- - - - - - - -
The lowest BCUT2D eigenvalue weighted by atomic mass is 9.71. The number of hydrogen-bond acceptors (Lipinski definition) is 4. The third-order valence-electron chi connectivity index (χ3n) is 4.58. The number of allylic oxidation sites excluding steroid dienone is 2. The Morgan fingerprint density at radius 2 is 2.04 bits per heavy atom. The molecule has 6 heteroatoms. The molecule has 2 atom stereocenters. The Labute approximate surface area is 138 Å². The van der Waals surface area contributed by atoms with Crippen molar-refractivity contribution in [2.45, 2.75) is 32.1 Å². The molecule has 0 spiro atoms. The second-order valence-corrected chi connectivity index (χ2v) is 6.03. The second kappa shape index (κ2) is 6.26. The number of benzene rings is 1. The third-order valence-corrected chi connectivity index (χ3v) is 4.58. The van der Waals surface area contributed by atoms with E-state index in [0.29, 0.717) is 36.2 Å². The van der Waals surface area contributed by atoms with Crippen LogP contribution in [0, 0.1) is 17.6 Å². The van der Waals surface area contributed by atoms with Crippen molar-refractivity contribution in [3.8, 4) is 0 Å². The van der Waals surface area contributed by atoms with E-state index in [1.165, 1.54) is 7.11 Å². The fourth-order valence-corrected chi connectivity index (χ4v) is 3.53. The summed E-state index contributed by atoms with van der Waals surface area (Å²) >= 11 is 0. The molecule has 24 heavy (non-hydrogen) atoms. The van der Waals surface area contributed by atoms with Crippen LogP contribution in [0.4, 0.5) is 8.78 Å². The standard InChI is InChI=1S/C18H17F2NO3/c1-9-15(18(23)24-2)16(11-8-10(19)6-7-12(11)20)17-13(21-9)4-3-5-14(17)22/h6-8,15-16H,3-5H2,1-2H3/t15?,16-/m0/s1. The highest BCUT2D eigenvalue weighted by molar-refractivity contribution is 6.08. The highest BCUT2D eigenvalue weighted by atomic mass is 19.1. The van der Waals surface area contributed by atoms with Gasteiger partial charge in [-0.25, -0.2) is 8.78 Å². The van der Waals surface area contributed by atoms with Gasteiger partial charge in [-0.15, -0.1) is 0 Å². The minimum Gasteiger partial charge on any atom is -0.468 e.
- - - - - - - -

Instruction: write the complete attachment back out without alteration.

The lowest BCUT2D eigenvalue weighted by atomic mass is 9.71. The number of hydrogen-bond acceptors (Lipinski definition) is 4. The third-order valence-electron chi connectivity index (χ3n) is 4.58. The number of allylic oxidation sites excluding steroid dienone is 2. The Morgan fingerprint density at radius 2 is 2.04 bits per heavy atom. The molecule has 6 heteroatoms. The molecule has 2 atom stereocenters. The Labute approximate surface area is 138 Å². The van der Waals surface area contributed by atoms with Crippen molar-refractivity contribution in [2.45, 2.75) is 32.1 Å². The molecule has 0 spiro atoms. The second-order valence-corrected chi connectivity index (χ2v) is 6.03. The second kappa shape index (κ2) is 6.26. The number of benzene rings is 1. The third-order valence-corrected chi connectivity index (χ3v) is 4.58. The van der Waals surface area contributed by atoms with E-state index in [0.29, 0.717) is 36.2 Å². The van der Waals surface area contributed by atoms with Crippen LogP contribution in [0, 0.1) is 17.6 Å². The van der Waals surface area contributed by atoms with Crippen molar-refractivity contribution in [3.8, 4) is 0 Å². The van der Waals surface area contributed by atoms with E-state index in [1.165, 1.54) is 7.11 Å². The fourth-order valence-corrected chi connectivity index (χ4v) is 3.53. The summed E-state index contributed by atoms with van der Waals surface area (Å²) >= 11 is 0. The molecule has 24 heavy (non-hydrogen) atoms. The van der Waals surface area contributed by atoms with Crippen LogP contribution in [0.4, 0.5) is 8.78 Å². The standard InChI is InChI=1S/C18H17F2NO3/c1-9-15(18(23)24-2)16(11-8-10(19)6-7-12(11)20)17-13(21-9)4-3-5-14(17)22/h6-8,15-16H,3-5H2,1-2H3/t15?,16-/m0/s1. The highest BCUT2D eigenvalue weighted by molar-refractivity contribution is 6.08. The highest BCUT2D eigenvalue weighted by atomic mass is 19.1. The van der Waals surface area contributed by atoms with Gasteiger partial charge in [-0.25, -0.2) is 8.78 Å². The van der Waals surface area contributed by atoms with Gasteiger partial charge in [-0.15, -0.1) is 0 Å². The minimum Gasteiger partial charge on any atom is -0.468 e.